Stewart Laing directs and designs theatre and opera. He is Artistic Director of Untitled Projects, which he formed in 1998.
Stewart started working as a director in 1993, forming TV Productions with Lorna Ferguson. Together they produced The Homosexual (Tramway 1993), Brainy (CCA 1995) and Happy Days (Tramway/Traverse 1996).
Other directing work includes The Father, The She Wolf, A Long Days Journey into Night, Medea, The Pleasure Man, Dance of Death and most recently, The Maids, at the Citizens Theatre, Glasgow. Stewart participated in the inaugural project of the National Theatre of Scotland in 2006, directing Home: Stornoway. He also directed Les Parents terrible for Dundee Rep and 10 Plagues for the Traverse.
Operas Stewart has directed include La bohème, for Scottish Opera Go Round, Così fan tutte for Scottish Opera, L’heure espagnole and The Breasts of Tiresias for Grange Park Opera, Tosca for Norrlandsoperan in Sweden, and La bohème for Scottish Opera. For Malmo Opera in Sweden, he has directed Faust, Dead Man Walking, La fanciulla del West, and La vie parisienne. He also directed Haydn’s La fedeltà premiata, for the Bavarian State Opera Young Artists Programme in Munich.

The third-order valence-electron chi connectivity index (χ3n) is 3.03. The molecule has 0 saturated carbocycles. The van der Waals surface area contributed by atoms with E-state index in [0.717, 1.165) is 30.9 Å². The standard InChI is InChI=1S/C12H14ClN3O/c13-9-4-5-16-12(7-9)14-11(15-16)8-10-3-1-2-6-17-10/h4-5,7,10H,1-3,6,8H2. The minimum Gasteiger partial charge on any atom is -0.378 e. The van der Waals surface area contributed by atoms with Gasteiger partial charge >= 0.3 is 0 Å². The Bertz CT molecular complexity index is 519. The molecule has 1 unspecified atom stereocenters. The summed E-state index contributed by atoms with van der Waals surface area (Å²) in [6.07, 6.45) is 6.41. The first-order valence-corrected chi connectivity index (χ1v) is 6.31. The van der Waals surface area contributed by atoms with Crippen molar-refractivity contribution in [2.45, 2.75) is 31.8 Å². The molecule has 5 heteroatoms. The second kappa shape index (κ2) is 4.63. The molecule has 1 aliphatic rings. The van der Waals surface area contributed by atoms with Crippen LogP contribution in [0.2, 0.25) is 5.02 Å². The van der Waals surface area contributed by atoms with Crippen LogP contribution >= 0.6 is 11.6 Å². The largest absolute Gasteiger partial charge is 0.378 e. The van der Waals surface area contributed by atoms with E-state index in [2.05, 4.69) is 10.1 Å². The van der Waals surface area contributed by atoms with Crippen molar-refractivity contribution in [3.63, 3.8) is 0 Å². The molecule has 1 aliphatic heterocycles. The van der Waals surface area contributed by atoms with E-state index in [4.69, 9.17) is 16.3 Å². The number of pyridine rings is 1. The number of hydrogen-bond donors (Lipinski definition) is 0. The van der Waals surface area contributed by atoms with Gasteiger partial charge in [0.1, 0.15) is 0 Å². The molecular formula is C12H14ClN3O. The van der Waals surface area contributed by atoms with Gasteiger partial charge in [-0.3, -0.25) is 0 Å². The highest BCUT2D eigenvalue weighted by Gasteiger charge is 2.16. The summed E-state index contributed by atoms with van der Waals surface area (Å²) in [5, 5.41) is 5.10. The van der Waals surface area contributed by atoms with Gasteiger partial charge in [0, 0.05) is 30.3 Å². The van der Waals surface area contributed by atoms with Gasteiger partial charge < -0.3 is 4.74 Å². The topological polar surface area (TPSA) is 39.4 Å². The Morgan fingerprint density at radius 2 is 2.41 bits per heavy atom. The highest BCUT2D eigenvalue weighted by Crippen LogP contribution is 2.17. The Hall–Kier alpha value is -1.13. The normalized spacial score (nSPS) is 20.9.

Stewart originally trained as a theatre designer at Central School of Art and Design in London. He has worked extensively as a theatre designer throughout the UK, in the USA, in Denmark and in Italy. He has designed for Scottish Opera, Citizens Company, Royal Lyceum, Traverse, Dundee Rep and Perth Rep, as well as English National Opera, Opera North, Royal Shakespeare Company, Royal National Theatre, Crucible, Almeida and Royal Court. In the USA he has designed for the New York Shakespeare Festival, The Builders Association and for theatres in New Haven, San Francisco and Los Angeles. He has also designed for the West End and Broadway (winning a Tony Award in 1997 for his work on the musical Titanic). He recently designed Peter Grimes at La Scala, Milan.
Stewart was the recipient of a 2002 Creative Scotland Award, to research the potential of computer controlled digital imagery in live performance. In 1995 he was the recipient of a Wingate Scholarship to retrace Michel Foucault’s journey through Death Valley in California.